There was not an exact moment in time when I knew I did not love the sport anymore because, in reality, I never lost love for the game entirely. The atmosphere around me did not feel right, but now I have regained that love. This team took me underneath their wing and made me feel like I never quit in the first place. I found my forever home.

If you or anyone else believes that they want to quit, it is okay if that is what you truly want; a break is okay if that is what you need. Other people should not affect your opinion on what is best for you, and it is never too late to change your mind and play again.

I started as a Bordertown Bandit in a bright pink uniform, and now I am a Mchenry Elite Warrior who fought her way through the endless amount of obstacles. The path I stumbled upon certainly was not the easiest. As an individual, though, it shaped me into the person I am today. I was lost at the beginning, stuck all the way down in the corner of a box. Years passed, and I did not know if I was capable of making it out. Thankfully, my current teammates found me and pulled me out before I could fall beneath the surface. Then, I found myself. And that is all I could ever want.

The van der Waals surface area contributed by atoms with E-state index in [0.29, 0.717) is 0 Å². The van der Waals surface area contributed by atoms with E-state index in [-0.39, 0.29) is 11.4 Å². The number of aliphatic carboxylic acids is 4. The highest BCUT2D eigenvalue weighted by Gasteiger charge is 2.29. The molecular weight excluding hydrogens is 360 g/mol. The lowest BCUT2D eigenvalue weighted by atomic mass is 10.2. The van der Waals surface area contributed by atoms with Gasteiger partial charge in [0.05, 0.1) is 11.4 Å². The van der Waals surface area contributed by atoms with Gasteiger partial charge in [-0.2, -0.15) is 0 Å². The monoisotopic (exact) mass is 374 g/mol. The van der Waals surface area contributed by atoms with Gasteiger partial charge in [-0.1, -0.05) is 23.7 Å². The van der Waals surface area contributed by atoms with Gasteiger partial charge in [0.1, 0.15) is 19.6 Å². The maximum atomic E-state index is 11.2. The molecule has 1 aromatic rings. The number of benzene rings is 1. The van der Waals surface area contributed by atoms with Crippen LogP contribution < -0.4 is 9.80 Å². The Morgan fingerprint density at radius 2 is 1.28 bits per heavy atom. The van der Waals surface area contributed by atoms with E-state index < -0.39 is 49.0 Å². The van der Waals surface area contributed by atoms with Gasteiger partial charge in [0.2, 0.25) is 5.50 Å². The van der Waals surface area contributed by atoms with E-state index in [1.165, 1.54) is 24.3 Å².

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About the Contributors
Chloe Barbarise, Editor In Chief
Chloe Barbarise is a senior and has been on staff for four years. In her free time, besides being a journalistic writer, she enjoys reading psychological or romance novels, listening to music and spending too much of her money due to her caffeine addiction. This year is a special one for her, and she hopes to successfully lead The Tom Tom onward.
Ashley Lubkeman, Tom Tom Staff
Ashley Lubkeman is a senior and this is her second year on the Tom Tom staff. She is captain of the golf and bowling teams and can be typically found out and about at the school in one of her ten extracurriculars. Lubkeman enjoys expressing herself through photography, poetry, managing a variety of school social media accounts and hating Emma Poklop.